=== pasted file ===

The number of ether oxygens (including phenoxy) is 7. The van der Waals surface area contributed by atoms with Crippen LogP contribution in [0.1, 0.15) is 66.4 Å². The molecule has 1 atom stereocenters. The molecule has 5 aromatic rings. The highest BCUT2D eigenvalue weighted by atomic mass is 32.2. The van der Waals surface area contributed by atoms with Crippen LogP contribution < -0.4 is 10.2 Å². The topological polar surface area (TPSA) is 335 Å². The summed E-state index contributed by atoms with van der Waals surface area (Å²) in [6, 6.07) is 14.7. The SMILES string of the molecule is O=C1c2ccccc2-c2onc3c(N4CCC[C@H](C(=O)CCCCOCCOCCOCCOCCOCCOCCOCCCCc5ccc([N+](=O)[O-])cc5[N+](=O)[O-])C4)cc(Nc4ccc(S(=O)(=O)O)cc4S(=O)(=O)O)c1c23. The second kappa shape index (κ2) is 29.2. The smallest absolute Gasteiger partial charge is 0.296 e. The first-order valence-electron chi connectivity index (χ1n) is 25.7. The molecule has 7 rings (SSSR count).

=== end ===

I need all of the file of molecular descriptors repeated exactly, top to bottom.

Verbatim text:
The number of ether oxygens (including phenoxy) is 7. The van der Waals surface area contributed by atoms with Crippen LogP contribution in [0.1, 0.15) is 66.4 Å². The molecule has 1 atom stereocenters. The molecule has 5 aromatic rings. The highest BCUT2D eigenvalue weighted by atomic mass is 32.2. The van der Waals surface area contributed by atoms with Crippen LogP contribution < -0.4 is 10.2 Å². The topological polar surface area (TPSA) is 335 Å². The summed E-state index contributed by atoms with van der Waals surface area (Å²) in [6, 6.07) is 14.7. The SMILES string of the molecule is O=C1c2ccccc2-c2onc3c(N4CCC[C@H](C(=O)CCCCOCCOCCOCCOCCOCCOCCOCCCCc5ccc([N+](=O)[O-])cc5[N+](=O)[O-])C4)cc(Nc4ccc(S(=O)(=O)O)cc4S(=O)(=O)O)c1c23. The second kappa shape index (κ2) is 29.2. The smallest absolute Gasteiger partial charge is 0.296 e. The first-order valence-electron chi connectivity index (χ1n) is 25.7. The molecule has 7 rings (SSSR count).